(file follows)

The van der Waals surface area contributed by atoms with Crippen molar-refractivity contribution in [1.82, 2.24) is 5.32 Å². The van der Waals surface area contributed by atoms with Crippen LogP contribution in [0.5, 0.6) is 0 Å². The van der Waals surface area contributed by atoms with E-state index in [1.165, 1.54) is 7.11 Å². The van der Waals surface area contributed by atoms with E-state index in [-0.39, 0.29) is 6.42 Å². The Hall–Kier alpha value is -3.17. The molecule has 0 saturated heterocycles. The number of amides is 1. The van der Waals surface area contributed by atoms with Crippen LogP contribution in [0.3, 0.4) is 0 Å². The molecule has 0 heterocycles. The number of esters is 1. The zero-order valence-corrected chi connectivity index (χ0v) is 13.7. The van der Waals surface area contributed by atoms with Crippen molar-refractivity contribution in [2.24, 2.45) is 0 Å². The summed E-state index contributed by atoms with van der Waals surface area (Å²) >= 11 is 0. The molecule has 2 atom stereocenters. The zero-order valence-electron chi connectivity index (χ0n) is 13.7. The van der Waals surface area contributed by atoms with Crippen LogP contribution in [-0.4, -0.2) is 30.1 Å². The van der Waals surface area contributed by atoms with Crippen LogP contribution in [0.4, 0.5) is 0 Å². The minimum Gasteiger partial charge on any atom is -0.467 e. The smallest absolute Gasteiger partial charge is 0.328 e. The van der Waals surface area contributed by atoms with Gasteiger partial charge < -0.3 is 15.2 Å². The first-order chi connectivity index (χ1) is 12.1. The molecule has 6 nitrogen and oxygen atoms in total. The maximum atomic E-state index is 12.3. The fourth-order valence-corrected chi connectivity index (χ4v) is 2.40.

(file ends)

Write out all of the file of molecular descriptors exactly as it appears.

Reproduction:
The van der Waals surface area contributed by atoms with Crippen molar-refractivity contribution in [1.82, 2.24) is 5.32 Å². The van der Waals surface area contributed by atoms with Crippen LogP contribution in [0.5, 0.6) is 0 Å². The van der Waals surface area contributed by atoms with E-state index in [1.165, 1.54) is 7.11 Å². The van der Waals surface area contributed by atoms with E-state index in [-0.39, 0.29) is 6.42 Å². The Hall–Kier alpha value is -3.17. The molecule has 0 saturated heterocycles. The number of amides is 1. The van der Waals surface area contributed by atoms with Crippen LogP contribution in [0.3, 0.4) is 0 Å². The molecule has 0 heterocycles. The number of esters is 1. The zero-order valence-corrected chi connectivity index (χ0v) is 13.7. The van der Waals surface area contributed by atoms with Crippen molar-refractivity contribution in [2.24, 2.45) is 0 Å². The summed E-state index contributed by atoms with van der Waals surface area (Å²) >= 11 is 0. The molecule has 2 atom stereocenters. The zero-order valence-electron chi connectivity index (χ0n) is 13.7. The van der Waals surface area contributed by atoms with Crippen LogP contribution in [-0.4, -0.2) is 30.1 Å². The van der Waals surface area contributed by atoms with Crippen LogP contribution in [0.4, 0.5) is 0 Å². The minimum Gasteiger partial charge on any atom is -0.467 e. The smallest absolute Gasteiger partial charge is 0.328 e. The van der Waals surface area contributed by atoms with Gasteiger partial charge < -0.3 is 15.2 Å². The first-order chi connectivity index (χ1) is 12.1. The molecule has 6 nitrogen and oxygen atoms in total. The maximum atomic E-state index is 12.3. The fourth-order valence-corrected chi connectivity index (χ4v) is 2.40.